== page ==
Scottish biomass is back under Ricardo’s spotlight

Scottish biomass is back under Ricardo’s spotlight
08 November 2021

The future of biomass supply and demand in Scotland is being researched by a team of experts from Ricardo.
 
Ricardo, the global energy and environmental consultancy, is working with ClimateXChange to help progress the Scottish Government’s Bioenergy Action Plan.
 
Specialists from Ricardo carried out a study for ClimateXChange in 2018 on the potential contribution of bioenergy to Scotland’s energy systems, when availability of bioenergy feedstocks was previously projected for Scotland to 2030. The current study will revise the previous estimates to 2045. The study will also evaluate bioenergy demand by various sectors, including industry, buildings, power generation, transport and agriculture, and will then compare bioenergy supply and demand in 2030 and 2045. Projections for Bioenergy Carbon Capture and Storage (BECCS) in the context of Scotland’s world-leading 2045 net zero target are also a key focus of this study.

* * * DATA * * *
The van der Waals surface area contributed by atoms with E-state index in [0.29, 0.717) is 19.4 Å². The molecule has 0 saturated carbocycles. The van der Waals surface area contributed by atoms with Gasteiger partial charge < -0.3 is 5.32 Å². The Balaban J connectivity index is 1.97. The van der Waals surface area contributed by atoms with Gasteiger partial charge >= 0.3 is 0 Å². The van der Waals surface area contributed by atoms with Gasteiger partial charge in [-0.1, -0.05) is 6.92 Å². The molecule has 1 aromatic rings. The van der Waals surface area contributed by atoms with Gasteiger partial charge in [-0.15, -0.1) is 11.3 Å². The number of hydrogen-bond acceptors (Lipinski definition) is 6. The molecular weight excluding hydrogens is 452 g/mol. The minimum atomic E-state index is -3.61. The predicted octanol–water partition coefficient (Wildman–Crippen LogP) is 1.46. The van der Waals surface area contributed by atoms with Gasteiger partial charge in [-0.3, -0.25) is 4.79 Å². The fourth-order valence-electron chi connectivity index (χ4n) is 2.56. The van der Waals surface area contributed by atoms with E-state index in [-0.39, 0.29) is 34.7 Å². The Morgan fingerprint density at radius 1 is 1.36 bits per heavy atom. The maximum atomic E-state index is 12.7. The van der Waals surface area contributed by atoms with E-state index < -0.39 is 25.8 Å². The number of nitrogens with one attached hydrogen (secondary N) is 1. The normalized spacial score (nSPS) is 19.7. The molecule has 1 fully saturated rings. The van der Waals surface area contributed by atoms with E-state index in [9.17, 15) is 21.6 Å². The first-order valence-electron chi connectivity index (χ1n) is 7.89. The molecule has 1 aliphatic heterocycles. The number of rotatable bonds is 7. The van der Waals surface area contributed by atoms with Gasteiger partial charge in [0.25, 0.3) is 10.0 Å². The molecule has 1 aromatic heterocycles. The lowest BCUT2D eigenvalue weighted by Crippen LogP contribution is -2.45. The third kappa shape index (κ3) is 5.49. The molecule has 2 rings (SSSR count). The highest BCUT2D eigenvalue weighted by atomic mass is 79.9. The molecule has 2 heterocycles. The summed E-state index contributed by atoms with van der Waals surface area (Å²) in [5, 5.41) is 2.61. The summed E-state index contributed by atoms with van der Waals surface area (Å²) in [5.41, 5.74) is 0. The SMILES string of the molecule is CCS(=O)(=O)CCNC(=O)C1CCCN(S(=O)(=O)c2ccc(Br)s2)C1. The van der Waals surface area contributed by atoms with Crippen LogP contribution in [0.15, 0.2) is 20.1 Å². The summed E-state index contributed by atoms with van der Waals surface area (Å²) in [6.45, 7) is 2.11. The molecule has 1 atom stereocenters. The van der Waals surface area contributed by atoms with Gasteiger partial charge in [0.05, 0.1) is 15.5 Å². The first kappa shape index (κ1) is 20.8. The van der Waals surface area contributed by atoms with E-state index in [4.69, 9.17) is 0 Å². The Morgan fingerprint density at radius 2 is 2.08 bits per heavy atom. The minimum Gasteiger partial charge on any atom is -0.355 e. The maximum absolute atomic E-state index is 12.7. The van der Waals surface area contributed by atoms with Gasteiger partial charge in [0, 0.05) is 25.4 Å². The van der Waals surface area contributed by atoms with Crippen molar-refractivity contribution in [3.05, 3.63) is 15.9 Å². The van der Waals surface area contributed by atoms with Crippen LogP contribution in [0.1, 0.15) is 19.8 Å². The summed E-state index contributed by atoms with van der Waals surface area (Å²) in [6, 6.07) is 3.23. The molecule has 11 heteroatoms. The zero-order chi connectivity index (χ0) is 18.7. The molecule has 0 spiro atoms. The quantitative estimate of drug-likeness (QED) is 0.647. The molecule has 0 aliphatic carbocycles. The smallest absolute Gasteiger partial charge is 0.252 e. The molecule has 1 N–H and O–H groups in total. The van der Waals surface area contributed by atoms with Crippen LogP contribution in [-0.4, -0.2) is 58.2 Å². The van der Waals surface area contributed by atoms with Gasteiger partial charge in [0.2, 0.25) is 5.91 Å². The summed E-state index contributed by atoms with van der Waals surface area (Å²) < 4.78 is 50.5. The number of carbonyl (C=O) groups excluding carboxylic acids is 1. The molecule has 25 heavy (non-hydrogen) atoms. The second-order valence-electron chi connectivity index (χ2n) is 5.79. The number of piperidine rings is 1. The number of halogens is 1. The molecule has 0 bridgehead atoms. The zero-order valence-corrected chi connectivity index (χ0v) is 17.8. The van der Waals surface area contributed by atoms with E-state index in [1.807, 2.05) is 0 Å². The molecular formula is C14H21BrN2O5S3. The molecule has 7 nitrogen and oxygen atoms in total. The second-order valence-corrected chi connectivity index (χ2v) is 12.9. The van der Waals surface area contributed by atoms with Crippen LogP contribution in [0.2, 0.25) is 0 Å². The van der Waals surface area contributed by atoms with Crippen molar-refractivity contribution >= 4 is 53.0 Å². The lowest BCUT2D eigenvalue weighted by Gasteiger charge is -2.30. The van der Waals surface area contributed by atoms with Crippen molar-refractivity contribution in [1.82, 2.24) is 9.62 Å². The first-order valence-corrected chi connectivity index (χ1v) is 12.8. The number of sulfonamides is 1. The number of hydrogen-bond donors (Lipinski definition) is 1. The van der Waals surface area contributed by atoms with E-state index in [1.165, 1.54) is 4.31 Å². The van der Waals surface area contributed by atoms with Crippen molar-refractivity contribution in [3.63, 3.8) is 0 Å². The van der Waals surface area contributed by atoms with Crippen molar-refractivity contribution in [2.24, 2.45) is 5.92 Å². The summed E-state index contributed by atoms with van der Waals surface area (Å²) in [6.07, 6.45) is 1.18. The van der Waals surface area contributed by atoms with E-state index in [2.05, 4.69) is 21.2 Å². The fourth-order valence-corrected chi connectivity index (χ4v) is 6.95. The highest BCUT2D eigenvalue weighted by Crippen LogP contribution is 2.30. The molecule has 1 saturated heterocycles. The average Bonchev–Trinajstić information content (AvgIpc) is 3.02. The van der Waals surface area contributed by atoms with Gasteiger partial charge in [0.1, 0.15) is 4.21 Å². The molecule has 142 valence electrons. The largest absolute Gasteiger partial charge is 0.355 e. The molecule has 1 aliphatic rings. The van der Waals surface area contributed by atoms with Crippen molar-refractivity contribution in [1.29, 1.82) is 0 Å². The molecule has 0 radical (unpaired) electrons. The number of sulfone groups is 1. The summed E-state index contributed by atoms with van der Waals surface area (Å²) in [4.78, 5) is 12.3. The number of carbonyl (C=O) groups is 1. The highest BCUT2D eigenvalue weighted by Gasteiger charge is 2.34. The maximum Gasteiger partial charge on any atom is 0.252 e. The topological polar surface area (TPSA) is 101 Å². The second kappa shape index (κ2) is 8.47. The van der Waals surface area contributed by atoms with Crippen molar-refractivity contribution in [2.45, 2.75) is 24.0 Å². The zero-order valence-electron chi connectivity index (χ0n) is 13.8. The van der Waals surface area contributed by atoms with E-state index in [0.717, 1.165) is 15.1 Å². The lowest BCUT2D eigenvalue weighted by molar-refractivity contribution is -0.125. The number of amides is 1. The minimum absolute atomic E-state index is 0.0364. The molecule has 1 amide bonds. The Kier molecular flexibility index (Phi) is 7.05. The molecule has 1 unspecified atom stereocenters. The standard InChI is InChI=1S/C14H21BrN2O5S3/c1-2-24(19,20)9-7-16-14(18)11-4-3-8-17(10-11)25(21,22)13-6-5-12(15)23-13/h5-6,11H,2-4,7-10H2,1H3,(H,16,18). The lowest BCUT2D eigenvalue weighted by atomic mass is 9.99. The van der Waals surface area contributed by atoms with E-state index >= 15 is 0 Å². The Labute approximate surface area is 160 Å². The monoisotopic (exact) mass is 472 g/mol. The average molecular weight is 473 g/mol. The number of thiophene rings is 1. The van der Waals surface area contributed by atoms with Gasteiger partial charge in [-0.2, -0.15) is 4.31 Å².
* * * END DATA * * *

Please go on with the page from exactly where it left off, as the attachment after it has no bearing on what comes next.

Dr. Naser Odeh, Associate Director and Head of Carbon Capture and Storage at Ricardo, said: “We were selected for this project due to our previous work for ClimateXChange on estimating biomass supply and because of our track record on BECCS. This project adds to our recent performance history on biofuels and BECCS and other negative emission technologies.”
 
“BECCS, as a negative emission technology, has an important role to help Scotland achieve its net zero targets. Including BECCS in future pathways for Scotland has a significant impact on bioenergy supply and demand. We will be drawing on the pathways in the Committee on Climate Change (CCC) Sixth Carbon Budget and the Scottish Climate Change Plan update (CCPu) as well as on recent literature, including Ricardo’s recent report to BEIS on analysing the potential of bioenergy with carbon capture in the UK.”
 
The potential amount of biomass that can be produced sustainably for use in Scotland and the amount of biomass imports will be determined for a wide range of feedstocks. The potential demand for the biomass in pathways to net-zero emissions will also be evaluated.